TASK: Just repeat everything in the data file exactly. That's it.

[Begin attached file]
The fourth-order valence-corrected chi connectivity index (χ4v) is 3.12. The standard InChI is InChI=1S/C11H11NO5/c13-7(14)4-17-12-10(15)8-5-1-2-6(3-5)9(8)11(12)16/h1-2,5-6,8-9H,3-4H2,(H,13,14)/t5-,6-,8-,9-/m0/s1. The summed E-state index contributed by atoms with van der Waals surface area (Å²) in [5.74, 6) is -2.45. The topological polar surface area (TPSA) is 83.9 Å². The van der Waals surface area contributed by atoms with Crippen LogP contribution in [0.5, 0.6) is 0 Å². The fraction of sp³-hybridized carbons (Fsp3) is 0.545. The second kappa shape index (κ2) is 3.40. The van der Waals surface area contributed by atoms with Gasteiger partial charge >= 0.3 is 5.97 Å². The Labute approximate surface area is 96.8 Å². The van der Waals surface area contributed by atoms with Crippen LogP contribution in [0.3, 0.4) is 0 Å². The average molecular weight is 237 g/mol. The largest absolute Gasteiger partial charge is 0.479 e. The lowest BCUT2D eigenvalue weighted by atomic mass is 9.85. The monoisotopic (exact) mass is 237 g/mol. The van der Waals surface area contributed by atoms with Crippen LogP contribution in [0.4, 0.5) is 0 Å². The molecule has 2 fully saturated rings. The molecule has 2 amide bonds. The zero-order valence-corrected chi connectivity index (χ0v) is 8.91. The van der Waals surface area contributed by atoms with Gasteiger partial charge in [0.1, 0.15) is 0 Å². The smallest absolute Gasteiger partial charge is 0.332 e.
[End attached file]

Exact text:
The fourth-order valence-corrected chi connectivity index (χ4v) is 3.12. The standard InChI is InChI=1S/C11H11NO5/c13-7(14)4-17-12-10(15)8-5-1-2-6(3-5)9(8)11(12)16/h1-2,5-6,8-9H,3-4H2,(H,13,14)/t5-,6-,8-,9-/m0/s1. The summed E-state index contributed by atoms with van der Waals surface area (Å²) in [5.74, 6) is -2.45. The topological polar surface area (TPSA) is 83.9 Å². The van der Waals surface area contributed by atoms with Crippen LogP contribution in [0.5, 0.6) is 0 Å². The fraction of sp³-hybridized carbons (Fsp3) is 0.545. The second kappa shape index (κ2) is 3.40. The van der Waals surface area contributed by atoms with Gasteiger partial charge >= 0.3 is 5.97 Å². The Labute approximate surface area is 96.8 Å². The van der Waals surface area contributed by atoms with Crippen LogP contribution in [0.3, 0.4) is 0 Å². The average molecular weight is 237 g/mol. The largest absolute Gasteiger partial charge is 0.479 e. The lowest BCUT2D eigenvalue weighted by atomic mass is 9.85. The monoisotopic (exact) mass is 237 g/mol. The van der Waals surface area contributed by atoms with Crippen LogP contribution in [0.4, 0.5) is 0 Å². The molecule has 2 fully saturated rings. The molecule has 2 amide bonds. The zero-order valence-corrected chi connectivity index (χ0v) is 8.91. The van der Waals surface area contributed by atoms with Gasteiger partial charge in [0.1, 0.15) is 0 Å². The smallest absolute Gasteiger partial charge is 0.332 e.